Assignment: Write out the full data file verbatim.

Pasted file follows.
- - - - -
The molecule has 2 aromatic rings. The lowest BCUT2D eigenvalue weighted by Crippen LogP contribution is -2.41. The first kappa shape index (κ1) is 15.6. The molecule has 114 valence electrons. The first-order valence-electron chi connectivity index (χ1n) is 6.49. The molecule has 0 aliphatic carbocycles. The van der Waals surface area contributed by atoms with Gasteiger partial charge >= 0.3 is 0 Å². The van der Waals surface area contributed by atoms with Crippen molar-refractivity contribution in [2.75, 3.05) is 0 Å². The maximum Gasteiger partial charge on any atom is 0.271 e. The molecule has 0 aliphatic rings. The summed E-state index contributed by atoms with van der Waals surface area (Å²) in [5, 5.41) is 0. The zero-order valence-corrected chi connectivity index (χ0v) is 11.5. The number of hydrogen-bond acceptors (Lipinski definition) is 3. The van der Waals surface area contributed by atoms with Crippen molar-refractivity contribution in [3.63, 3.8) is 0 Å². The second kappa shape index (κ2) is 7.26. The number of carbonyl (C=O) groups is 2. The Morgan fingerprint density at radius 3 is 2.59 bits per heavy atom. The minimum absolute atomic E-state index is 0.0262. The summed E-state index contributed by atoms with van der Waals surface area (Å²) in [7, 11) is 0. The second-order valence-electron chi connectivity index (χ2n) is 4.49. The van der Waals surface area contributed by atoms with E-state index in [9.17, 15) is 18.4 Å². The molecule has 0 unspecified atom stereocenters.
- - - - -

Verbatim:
The molecule has 2 aromatic rings. The lowest BCUT2D eigenvalue weighted by Crippen LogP contribution is -2.41. The first kappa shape index (κ1) is 15.6. The molecule has 114 valence electrons. The first-order valence-electron chi connectivity index (χ1n) is 6.49. The molecule has 0 aliphatic carbocycles. The van der Waals surface area contributed by atoms with Gasteiger partial charge >= 0.3 is 0 Å². The van der Waals surface area contributed by atoms with Crippen molar-refractivity contribution in [2.75, 3.05) is 0 Å². The maximum Gasteiger partial charge on any atom is 0.271 e. The molecule has 0 aliphatic rings. The summed E-state index contributed by atoms with van der Waals surface area (Å²) in [5, 5.41) is 0. The zero-order valence-corrected chi connectivity index (χ0v) is 11.5. The number of hydrogen-bond acceptors (Lipinski definition) is 3. The van der Waals surface area contributed by atoms with Crippen molar-refractivity contribution in [3.63, 3.8) is 0 Å². The second kappa shape index (κ2) is 7.26. The number of carbonyl (C=O) groups is 2. The Morgan fingerprint density at radius 3 is 2.59 bits per heavy atom. The minimum absolute atomic E-state index is 0.0262. The summed E-state index contributed by atoms with van der Waals surface area (Å²) in [7, 11) is 0. The second-order valence-electron chi connectivity index (χ2n) is 4.49. The van der Waals surface area contributed by atoms with E-state index in [9.17, 15) is 18.4 Å². The molecule has 0 unspecified atom stereocenters.